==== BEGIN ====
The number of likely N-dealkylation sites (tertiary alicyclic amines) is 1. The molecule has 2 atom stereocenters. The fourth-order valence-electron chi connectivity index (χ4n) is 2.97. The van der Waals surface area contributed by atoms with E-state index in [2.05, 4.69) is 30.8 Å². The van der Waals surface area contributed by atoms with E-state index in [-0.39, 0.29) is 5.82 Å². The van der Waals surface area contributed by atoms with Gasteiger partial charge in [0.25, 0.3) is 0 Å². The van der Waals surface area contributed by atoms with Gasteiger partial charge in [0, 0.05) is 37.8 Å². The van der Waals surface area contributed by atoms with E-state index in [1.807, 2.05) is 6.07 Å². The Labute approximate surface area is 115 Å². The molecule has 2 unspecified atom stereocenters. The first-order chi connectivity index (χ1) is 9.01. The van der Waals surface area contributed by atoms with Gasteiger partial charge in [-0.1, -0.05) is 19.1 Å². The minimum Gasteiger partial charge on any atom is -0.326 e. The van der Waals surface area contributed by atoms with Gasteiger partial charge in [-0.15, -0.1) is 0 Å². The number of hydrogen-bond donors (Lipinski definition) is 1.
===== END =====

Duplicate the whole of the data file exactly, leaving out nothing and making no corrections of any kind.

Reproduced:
The number of likely N-dealkylation sites (tertiary alicyclic amines) is 1. The molecule has 2 atom stereocenters. The fourth-order valence-electron chi connectivity index (χ4n) is 2.97. The van der Waals surface area contributed by atoms with E-state index in [2.05, 4.69) is 30.8 Å². The van der Waals surface area contributed by atoms with E-state index in [-0.39, 0.29) is 5.82 Å². The van der Waals surface area contributed by atoms with Gasteiger partial charge in [0.25, 0.3) is 0 Å². The van der Waals surface area contributed by atoms with Gasteiger partial charge in [0, 0.05) is 37.8 Å². The van der Waals surface area contributed by atoms with E-state index in [1.807, 2.05) is 6.07 Å². The Labute approximate surface area is 115 Å². The molecule has 2 unspecified atom stereocenters. The first-order chi connectivity index (χ1) is 9.01. The van der Waals surface area contributed by atoms with Gasteiger partial charge in [-0.1, -0.05) is 19.1 Å². The minimum Gasteiger partial charge on any atom is -0.326 e. The van der Waals surface area contributed by atoms with Gasteiger partial charge in [-0.15, -0.1) is 0 Å². The number of hydrogen-bond donors (Lipinski definition) is 1.